S. Zafar, who attended Carnegie Mellon University, earned a 35 on her ACT, took 13 AP classes in high school, events' chair for FORGE (refugee empowerment club), the president of high school Amnesty International Chapter, and the president of Undergraduate Economics Journal at Carnegie Mellon.
Key points S. Zafar shares:
"I was not matched to any schools; however, applying early action enabled me to start writing my college essays early."
"While college admissions are somewhat of a numbers game, it isn’t the end of the world if you are “weak” in one regard."
Q: What key factors did you take into consideration when deciding which colleges to apply to?
A: The academic resources available to students, the overall culture, and the location of the school were three initial factors I considered when applying to colleges. I wanted to choose an institution in which I would be able to pursue cutting edge research in the subjects I was interested in alongside leading academics in the field. Furthermore, I wanted to immerse myself in an academically rigorous yet collaborative and supportive environment, which is something I admire most about CMU. Location was also crucial for me, as I wanted a relatively urban environment in which I can explore outside of my college campus. Although the cost of tuition was a momentous factor as someone from a lower income background, I decided to wait until financial aid packages came out before factoring cost into the equation. While some colleges have a high price tag, they have a significant number of financial aid programs available for students, and in my case were more affordable than state school options. Furthermore, if you do receive a financial aid package from a school and it is currently unaffordable, call or email the financial aid office. There is a significant chance that they will send you a more affordable package after explaining your financial situation. CMU was not the only institution that met all my criteria, making the decision of where to go to college was an immensely difficult one. However, after weighing all of my priorities, I am ultimately happy I chose CMU as my home.
Q: Did you apply early action or early decision to any colleges? How did you decide which colleges to apply like that for?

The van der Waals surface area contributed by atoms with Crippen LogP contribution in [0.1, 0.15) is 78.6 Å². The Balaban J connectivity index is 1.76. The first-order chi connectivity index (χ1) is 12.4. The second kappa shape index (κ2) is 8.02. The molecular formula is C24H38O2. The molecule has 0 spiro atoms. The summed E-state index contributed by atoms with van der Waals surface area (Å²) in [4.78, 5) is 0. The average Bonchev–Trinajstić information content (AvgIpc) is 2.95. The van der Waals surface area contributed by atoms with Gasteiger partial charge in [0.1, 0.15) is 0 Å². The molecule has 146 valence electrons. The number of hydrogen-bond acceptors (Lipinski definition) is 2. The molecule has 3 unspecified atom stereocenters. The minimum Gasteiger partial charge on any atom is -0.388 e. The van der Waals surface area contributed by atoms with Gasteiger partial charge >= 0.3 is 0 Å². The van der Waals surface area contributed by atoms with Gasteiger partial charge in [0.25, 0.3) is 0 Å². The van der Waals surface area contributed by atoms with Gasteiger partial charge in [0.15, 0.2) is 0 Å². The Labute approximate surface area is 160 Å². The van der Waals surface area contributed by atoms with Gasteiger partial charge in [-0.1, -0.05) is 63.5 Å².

A: I applied early to a host of schools through a student program called QuestBridge. QuestBridge is an organization which offers full ride scholarships to partner schools through their match program, in which one application is sent to numerous schools. I was not matched to any schools; however, applying early action enabled me to start writing my college essays early.
Q: How did you determine which teachers to ask for teacher recommendations? Did you ask the teachers you had built a good relationship with or the teachers of subjects pertaining to your interests?
A: I chose my AP Physics teacher and my AP US History teacher because I had built significant relationships with them outside of the classroom. I often spoke after class about history with my AP US History teacher and I served as the Secretary of the Rocketry Team run by my AP Physics teacher. I remember colleges specifically asked for one recommendation from a teacher in a STEM subject and one from a Humanities subject, so it worked out very well in my case. I would suggest choosing two teachers from different subjects you excel in to showcase how well rounded you are.
Q: Out of all the things on your application (extracurriculars, transcript, standardized test scores, essays, recommendations, etc.) which one do you believe played the biggest role and was the most important in your application?
A: Colleges definitely weigh multiple factors when deciding to admit an applicant. While a student’s GPA may not be high, their standardized test scores and essays may cause them to be accepted. I did not have a very high unweighted GPA due to my Freshman and Sophomore years of high school; however, the fact my GPA was much stronger my last two years of high school while taking more rigorous courses offset my lower GPA. Although I had high standardized test scores and I spent a significant amount of time crafting essays that reflected my personality, I don’t know for certain if there was a standout factor that enabled me to be accepted into CMU. While college admissions are somewhat of a numbers game, it isn’t the end of the world if you are “weak” in one regard.
Q: What was the biggest difficulty you had with writing your college essays?
A: I wanted to authentically portray my story as the daughter of a single mother and a first generation American; however, I had trouble striking the balance between conveying an accurate image of my life and coming across as someone playing the “sympathy card”. Writing about dark periods of your life (such as the death of your father) is often discouraged; however, I find the way in which you represent material through your prose sometimes has a more significant impact on how it is perceived than the subject matter itself. I ultimately decided I was not going to shy away from mentioning aspects of myself that have ultimately shaped my character. I tried to represent myself as someone who is a strong applicant because of their past experiences, not in spite of them. College admissions officers do read student’s essays (I received personalized letters from William and Mary as well as Notre Dame), and they essentially want to read about you- not a rehash of an essay from a college application handbook.
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